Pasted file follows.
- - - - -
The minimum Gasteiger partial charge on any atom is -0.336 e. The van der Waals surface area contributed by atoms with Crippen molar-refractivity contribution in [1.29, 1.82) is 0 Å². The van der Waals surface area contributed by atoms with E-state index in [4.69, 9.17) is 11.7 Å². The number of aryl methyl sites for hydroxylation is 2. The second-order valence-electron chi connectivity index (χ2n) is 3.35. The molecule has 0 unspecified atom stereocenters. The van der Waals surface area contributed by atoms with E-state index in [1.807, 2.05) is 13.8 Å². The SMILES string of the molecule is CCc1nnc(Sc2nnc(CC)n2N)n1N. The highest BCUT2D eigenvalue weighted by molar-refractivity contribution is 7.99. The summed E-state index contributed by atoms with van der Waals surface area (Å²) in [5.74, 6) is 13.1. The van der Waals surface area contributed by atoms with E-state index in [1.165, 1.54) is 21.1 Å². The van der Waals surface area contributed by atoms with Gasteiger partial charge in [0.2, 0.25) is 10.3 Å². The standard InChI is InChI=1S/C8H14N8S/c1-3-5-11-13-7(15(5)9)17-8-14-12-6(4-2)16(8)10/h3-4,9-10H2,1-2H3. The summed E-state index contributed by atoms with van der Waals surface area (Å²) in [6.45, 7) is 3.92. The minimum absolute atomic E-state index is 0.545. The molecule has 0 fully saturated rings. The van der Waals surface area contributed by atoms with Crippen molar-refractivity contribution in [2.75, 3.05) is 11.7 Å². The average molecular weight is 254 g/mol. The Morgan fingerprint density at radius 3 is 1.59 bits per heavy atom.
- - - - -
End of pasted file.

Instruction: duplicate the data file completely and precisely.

The minimum Gasteiger partial charge on any atom is -0.336 e. The van der Waals surface area contributed by atoms with Crippen molar-refractivity contribution in [1.29, 1.82) is 0 Å². The van der Waals surface area contributed by atoms with E-state index in [4.69, 9.17) is 11.7 Å². The number of aryl methyl sites for hydroxylation is 2. The second-order valence-electron chi connectivity index (χ2n) is 3.35. The molecule has 0 unspecified atom stereocenters. The van der Waals surface area contributed by atoms with E-state index in [1.807, 2.05) is 13.8 Å². The SMILES string of the molecule is CCc1nnc(Sc2nnc(CC)n2N)n1N. The highest BCUT2D eigenvalue weighted by molar-refractivity contribution is 7.99. The summed E-state index contributed by atoms with van der Waals surface area (Å²) in [5.74, 6) is 13.1. The van der Waals surface area contributed by atoms with E-state index in [1.165, 1.54) is 21.1 Å². The van der Waals surface area contributed by atoms with Gasteiger partial charge in [0.2, 0.25) is 10.3 Å². The standard InChI is InChI=1S/C8H14N8S/c1-3-5-11-13-7(15(5)9)17-8-14-12-6(4-2)16(8)10/h3-4,9-10H2,1-2H3. The summed E-state index contributed by atoms with van der Waals surface area (Å²) in [6.45, 7) is 3.92. The minimum absolute atomic E-state index is 0.545. The molecule has 0 fully saturated rings. The van der Waals surface area contributed by atoms with Crippen molar-refractivity contribution in [2.75, 3.05) is 11.7 Å². The average molecular weight is 254 g/mol. The Morgan fingerprint density at radius 3 is 1.59 bits per heavy atom.